Three years after it shipped its first production Roadsters, Tesla Motors is on the brink of launching its 2012 Model S luxury sedan. In preparation, it has announced a nationwide tour, giving eager fans and reservation holders a chance to get up close and personal with the car everyone has been waiting for since 2008.
But the Model S Tesla is eagerly sending to cities throughout the U.S. isn’t a production intent vehicle, a nearly-finished beta test model or even one of its alpha testing cars: it is the hand-built 2009 drivable prototype we saw at the 2010 Detroit Auto Show.
As the car on tour isn’t even the same shape as the final vehicle we have to ask: What is the point of the exercise?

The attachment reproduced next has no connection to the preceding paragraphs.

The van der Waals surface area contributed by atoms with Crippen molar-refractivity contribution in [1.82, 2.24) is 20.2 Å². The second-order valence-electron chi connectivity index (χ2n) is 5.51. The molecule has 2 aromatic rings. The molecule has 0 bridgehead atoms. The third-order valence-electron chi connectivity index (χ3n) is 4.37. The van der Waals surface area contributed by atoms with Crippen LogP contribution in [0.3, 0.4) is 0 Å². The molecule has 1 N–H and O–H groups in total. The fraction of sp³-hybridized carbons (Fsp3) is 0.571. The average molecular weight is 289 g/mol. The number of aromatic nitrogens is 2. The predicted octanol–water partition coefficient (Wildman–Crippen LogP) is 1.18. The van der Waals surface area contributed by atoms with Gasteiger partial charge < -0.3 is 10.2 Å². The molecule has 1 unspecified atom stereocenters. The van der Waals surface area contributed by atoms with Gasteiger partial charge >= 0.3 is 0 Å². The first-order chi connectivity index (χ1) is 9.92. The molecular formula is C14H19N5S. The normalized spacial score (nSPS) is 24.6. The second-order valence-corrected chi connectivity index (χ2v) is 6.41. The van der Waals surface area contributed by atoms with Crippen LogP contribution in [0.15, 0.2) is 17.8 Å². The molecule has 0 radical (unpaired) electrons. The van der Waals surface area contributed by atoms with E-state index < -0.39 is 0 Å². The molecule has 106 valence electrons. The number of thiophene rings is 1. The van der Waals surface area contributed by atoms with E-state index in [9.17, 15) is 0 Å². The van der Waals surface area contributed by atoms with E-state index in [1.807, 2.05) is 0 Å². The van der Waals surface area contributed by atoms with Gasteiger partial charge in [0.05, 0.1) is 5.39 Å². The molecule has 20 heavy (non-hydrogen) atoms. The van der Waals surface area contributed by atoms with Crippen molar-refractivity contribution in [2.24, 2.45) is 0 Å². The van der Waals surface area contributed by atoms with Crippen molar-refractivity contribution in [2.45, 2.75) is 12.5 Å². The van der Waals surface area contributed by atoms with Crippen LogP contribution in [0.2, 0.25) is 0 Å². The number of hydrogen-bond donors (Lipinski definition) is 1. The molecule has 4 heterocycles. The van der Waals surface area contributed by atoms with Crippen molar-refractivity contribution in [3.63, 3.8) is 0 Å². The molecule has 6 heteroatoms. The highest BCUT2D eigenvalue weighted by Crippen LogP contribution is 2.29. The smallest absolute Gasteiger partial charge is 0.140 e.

Let’s get one thing straight. Tesla aren’t alone. In the past few years we’ve seen prototype tours from both Nissan and Chevrolet, with test mules paraded in front of the media and the public in an attempt to prove viability of both the 2011 Nissan Leaf and 2011 Chevrolet Volt.
But taking a hand-built two-year old prototype on tour when newer prototypes more representative of a finished product exist? It just doesn’t make sense, especially when Tesla admits the car on tour has physical differences in everything from seat placements, interior layout and even body panels to the finished design.
On one hand, Tesla’s open attitude to sharing its early engineering prototype is refreshing, further moving it away from the traditional clandestine development cycles of larger automakers.
On the other, it doesn’t speak well of an automaker increasingly close to launch.
If like us you’re curious to see just what the repainted 2009 prototype looks like in the flesh, you can find the local tour locations on Tesla’s website. Tesla is offering public open house events at every location listed along with private ‘customer only’ events as well.
Desperation or a desire to share with the class? You decide.